Monday, April 27, 2015

Homeschooling update

The homeschooling schedule need not have any clear-cut beginnings or endings. Every once in a while, however, a bunch of things conclude at more or less the same time, and a bunch of new things begin. And then it's time for a homeschooling update.

In Literature, we recently moved on from Arthur Lang's King Arthur to Bullfinch's The Age of Fable; from assorted works of Washington Irving (Tale of Old New York, Rip Van Winkle, Sleepy Hollow) and Poe (The Cask of Amontillado; The Masque of the Red Death; the Black Cat) to To Kill a Mockingbird and Animal Farm; from Little Women to Good Wives; from The Hound of the Baskervilles, The Strange Tale of Dr. Jekyll and Mr. Hyde, and Macbeth to Frankenstein; and from Kings to Chronicles.

In history she recently finished Gombrich's A little History of the World and is now reading Outlines of European History.

In science we recently finished a McGraw Hill earth science text and The Way Life Works and are now working our way through our various science experiment kits.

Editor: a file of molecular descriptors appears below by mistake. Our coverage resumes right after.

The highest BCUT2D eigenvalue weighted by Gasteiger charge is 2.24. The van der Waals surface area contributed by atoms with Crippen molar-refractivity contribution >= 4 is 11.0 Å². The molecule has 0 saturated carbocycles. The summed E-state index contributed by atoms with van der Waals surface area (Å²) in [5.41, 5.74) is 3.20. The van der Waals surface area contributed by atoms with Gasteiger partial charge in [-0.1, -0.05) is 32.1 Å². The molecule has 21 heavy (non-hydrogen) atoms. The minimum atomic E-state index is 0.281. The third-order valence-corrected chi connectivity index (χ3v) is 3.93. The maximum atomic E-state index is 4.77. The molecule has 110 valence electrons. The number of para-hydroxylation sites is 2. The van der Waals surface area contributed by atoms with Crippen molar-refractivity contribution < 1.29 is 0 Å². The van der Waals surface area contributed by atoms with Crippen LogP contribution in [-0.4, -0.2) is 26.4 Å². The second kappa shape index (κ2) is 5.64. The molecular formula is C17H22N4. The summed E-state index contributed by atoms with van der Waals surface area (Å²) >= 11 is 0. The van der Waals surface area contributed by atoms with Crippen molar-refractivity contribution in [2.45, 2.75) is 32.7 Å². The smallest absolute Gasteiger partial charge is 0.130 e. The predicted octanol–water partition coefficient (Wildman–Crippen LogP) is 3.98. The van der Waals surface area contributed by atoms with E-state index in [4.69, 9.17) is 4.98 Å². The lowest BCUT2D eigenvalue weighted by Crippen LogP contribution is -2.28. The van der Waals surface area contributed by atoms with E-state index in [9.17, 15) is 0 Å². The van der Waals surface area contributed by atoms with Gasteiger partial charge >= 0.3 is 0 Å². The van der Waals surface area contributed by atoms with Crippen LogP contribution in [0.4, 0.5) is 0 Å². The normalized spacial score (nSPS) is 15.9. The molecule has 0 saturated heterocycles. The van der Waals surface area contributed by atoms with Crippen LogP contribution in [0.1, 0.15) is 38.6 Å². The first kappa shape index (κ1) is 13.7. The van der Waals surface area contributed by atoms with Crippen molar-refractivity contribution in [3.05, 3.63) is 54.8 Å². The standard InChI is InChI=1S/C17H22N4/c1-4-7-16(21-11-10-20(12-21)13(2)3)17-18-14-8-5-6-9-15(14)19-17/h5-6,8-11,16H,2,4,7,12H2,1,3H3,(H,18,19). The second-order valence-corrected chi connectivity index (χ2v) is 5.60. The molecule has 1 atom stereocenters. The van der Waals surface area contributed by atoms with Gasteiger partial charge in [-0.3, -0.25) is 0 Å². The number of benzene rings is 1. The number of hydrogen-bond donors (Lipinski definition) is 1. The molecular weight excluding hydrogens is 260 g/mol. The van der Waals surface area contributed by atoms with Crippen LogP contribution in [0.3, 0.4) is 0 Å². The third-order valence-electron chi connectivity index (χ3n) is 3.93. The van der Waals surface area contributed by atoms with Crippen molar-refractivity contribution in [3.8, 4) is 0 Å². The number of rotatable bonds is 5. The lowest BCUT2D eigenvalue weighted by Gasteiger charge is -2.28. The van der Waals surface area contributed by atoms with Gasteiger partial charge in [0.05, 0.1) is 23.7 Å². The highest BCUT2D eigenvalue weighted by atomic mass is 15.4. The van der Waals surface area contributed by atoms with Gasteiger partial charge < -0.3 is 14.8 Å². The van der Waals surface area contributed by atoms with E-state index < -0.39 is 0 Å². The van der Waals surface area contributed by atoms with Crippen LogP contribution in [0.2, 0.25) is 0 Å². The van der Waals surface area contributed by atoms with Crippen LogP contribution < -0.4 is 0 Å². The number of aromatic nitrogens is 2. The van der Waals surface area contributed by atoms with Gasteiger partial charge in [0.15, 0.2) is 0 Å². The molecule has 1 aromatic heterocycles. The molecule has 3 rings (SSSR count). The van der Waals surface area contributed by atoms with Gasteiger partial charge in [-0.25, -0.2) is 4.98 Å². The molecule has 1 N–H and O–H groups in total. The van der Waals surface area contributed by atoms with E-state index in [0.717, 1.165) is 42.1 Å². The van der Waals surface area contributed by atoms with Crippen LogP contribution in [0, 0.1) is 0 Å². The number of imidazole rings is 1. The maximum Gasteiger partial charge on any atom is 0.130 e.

In French she recently moved on from Level II to Level III in A-LM French, and from Astérix le Gaulois to Astérix et la serpe d'or.

Sadly, the three after-school art classes she takes at the Pennsylvania Academy of the Fine Arts are about to conclude this coming week.

Finally, in what is her biggest academic accomplishment this year, she just finished Wentworth's New School Algebra (which has made numerous appearances on this blog), doing nearly every problem in the book (skipping some of the really messy problems at the end), and is about to embark on an alternation of Weeks & Adkins Geometry (my husband's high school text) and A Second Course in Algebra (my mother's high school text), which includes some trig and pre-calc.

Not everything is new: I have her scanning the New York Times every morning, reading a poem once a week, working her way through a long American History text (Glencoe), Wheelock’s Latin, and music theory. Music lessons and ensembles continue, and this summer she looks forward to doing the six-week piano program at the Interlochen Center for the Arts.

Saturday, April 25, 2015

“Asian” collectivism vs. “Western” individualism: what does the fish tank experiment really show?

If you show an American an image of a fish tank, the American will usually describe the biggest fish in the tank and what it is doing. If you ask a Chinese person to describe a fish tank, the Chinese will usually describe the context in which the fish swam.